Additional production would be necessary if demand strengthens further. Also, prices (down from 65.5 to 65.4) increased strongly once again, highlighting strengthening raw material costs for the sixth straight month following deflationary pressures at the start of the pandemic.— Chad Moutray (@chadmoutray) December 1, 2020
Bloomberg: U.S. Factory Gauge Eases From Two-Year High as Employment Cools. “Even with some lost momentum, the manufacturing measure is the second-strongest in the past two years and well above pre-pandemic levels. Steady demand and lean inventories continue to drive output growth despite the lingering uncertainty and supply chain disruptions posed by the pandemic.”
CNBC: November’s ISM Manufacturing Data. “November read on ISM comes in a smidge light, 57.5 (percent),” analyst Rick Santelli said. “We were expecting 58. This is the sixth (straight month) in expansion mode, and the highest since last month, which stands unrevised at 59.3. The Prices (Index) is basically a lateral move, from 65.5 (in October) to 65.4. Seems like inflation has left the conversation, at least for the moment. Finally, the Employment (Index), which is especially important considering where we are and when the next (federal jobs) report is. This is not good news: It went under 50, in contraction mode.”
ING Think: U.S. Manufacturing: Near-Term Pain, Long-Term Gain? “With initial claims already suggesting a shifting dynamic in the labor market, (the) ISM employment number adds to a sense that the consensus of 580,000 private sector jobs being added in Friday’s November payrolls report may be looking a little optimistic. Should COVID-19 containment measures be more widely introduced, the prospect of even weaker jobs data for December and January looks probable. We could even see negative consumer spending as a result over that period.”
Good news, not so good news situation: Manufacturing activity grows but at a slowing pace and employment contracted, according to ISM. https://t.co/VoSlyF9be5— Mark Hamrick (@hamrickisms) December 1, 2020
MarketWatch: Coronavirus Surge Slows U.S. Manufacturers, ISM Finds, and Scares Off Some Workers. “Manufacturers have recovered faster than most other businesses and helped spur a U.S. economic rebound, but the surge in COVID-19 cases has increased the strain on them as well. They are likely to encounter more turbulence in the next few months until the latest outbreak recedes, increasing the drag on the economy caused by new government restrictions on business.”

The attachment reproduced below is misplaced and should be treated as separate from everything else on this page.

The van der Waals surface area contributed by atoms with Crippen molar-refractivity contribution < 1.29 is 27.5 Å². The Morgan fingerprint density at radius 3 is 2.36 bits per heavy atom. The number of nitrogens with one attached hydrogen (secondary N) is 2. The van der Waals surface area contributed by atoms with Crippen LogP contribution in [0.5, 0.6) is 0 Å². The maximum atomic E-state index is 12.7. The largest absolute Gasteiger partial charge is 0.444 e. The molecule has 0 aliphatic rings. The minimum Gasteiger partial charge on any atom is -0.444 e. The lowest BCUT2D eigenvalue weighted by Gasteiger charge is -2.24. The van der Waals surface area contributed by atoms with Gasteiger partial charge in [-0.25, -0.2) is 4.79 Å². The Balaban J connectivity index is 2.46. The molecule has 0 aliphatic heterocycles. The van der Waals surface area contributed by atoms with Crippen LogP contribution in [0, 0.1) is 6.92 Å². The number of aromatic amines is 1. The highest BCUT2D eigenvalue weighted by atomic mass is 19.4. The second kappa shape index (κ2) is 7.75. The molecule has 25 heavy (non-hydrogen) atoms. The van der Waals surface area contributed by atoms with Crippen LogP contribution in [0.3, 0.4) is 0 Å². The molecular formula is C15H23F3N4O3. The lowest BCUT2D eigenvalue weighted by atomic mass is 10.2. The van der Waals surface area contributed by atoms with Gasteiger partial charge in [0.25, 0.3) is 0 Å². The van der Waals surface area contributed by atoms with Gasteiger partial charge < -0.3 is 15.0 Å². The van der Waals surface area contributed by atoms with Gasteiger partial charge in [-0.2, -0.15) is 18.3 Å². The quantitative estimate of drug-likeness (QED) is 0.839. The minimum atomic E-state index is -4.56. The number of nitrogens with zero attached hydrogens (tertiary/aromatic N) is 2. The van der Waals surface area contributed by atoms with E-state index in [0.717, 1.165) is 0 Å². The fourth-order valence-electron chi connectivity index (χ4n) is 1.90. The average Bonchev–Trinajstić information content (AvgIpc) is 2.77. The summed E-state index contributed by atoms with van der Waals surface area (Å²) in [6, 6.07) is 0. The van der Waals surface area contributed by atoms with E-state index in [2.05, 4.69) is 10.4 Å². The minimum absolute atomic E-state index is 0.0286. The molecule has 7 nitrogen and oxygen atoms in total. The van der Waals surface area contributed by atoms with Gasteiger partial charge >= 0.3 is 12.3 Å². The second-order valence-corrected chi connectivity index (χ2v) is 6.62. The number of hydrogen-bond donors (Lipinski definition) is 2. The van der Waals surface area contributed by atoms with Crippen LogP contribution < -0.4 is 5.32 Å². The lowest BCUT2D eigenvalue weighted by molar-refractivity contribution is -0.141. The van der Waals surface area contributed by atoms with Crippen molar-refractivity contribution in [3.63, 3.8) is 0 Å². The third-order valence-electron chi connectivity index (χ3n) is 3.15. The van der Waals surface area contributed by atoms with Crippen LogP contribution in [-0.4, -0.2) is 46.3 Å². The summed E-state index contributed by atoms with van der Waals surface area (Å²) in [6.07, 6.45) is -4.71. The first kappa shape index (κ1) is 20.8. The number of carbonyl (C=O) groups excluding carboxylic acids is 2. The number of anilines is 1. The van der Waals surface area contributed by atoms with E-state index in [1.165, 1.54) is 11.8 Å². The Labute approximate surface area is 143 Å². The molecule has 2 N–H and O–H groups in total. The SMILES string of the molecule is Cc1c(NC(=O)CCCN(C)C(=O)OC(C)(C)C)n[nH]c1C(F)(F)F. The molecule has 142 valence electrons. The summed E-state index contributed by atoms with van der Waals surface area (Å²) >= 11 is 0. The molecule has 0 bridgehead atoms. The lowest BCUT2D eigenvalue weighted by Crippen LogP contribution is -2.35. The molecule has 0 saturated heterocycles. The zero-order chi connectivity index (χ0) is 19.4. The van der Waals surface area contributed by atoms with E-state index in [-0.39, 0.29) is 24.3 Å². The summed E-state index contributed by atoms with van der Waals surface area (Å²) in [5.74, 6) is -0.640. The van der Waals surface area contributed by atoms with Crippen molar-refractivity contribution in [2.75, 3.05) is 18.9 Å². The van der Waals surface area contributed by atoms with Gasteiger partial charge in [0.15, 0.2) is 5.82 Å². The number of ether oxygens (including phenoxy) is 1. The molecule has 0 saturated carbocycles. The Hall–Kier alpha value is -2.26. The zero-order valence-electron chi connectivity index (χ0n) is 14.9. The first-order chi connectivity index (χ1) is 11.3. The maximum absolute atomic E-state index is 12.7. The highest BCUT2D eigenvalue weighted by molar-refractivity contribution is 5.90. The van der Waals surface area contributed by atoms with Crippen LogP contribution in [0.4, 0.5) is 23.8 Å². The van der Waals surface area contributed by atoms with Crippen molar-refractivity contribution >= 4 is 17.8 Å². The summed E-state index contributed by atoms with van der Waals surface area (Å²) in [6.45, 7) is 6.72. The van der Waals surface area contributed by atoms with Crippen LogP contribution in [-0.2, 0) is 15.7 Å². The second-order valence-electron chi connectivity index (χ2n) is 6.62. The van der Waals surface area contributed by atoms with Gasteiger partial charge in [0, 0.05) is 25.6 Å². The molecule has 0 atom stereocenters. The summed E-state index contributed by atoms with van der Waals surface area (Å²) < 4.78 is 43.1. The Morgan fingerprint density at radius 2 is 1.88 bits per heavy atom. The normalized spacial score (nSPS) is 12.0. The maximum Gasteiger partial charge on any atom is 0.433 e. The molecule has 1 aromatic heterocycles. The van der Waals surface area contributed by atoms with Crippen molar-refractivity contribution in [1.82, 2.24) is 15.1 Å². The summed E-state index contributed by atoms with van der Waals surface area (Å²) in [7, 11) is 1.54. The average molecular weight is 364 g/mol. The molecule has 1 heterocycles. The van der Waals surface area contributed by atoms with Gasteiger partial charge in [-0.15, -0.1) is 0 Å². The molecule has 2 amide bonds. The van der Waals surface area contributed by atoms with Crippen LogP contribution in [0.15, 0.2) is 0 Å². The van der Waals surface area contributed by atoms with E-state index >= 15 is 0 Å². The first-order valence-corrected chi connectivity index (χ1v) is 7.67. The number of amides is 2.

Reuters: U.S. Manufacturing Sector Slows in November. “The United States is in the grip of a fresh wave of COVID-19 infections, with more than 4 million new cases and over 35,000 coronavirus-related deaths reported in November, according to a Reuters tally. The virus is likely to disrupt production at factories. Manufacturing output is still about 5% below its pre-pandemic level, according to the Federal Reserve.”
#ISMPMI survey respondent in Food, Beverage & Tobacco Products: “(S)ending employees home for 14 days to quarantine if they were in close proximity to a (positive #COVID19 case). We have had to shut down production lines due to lack of staffing.” https://t.co/E5O2ZD8BDD #economy— Institute for Supply Management (@ism) December 1, 2020
The Wall Street Journal: Global Economy Faces Hard Winter Despite COVID-19 Vaccine Hopes. “In the U.S., manufacturing companies continued to report activity growth in November. … ‘There is some concern in the report here about future demand,’ said Tim Fiore, who oversees the ISM survey of factory purchasing and supply managers. He cited factors such as the coming holiday period and issues related to the coronavirus, including worker absenteeism and pandemic fatigue.”
ISM’s Services PMI™ will be unveiled on Thursday, and the Hospital PMI™ on Monday. For the most up-to-date content on the reports under the ISM® Report On Business® umbrella, use #ISMPMI on Twitter.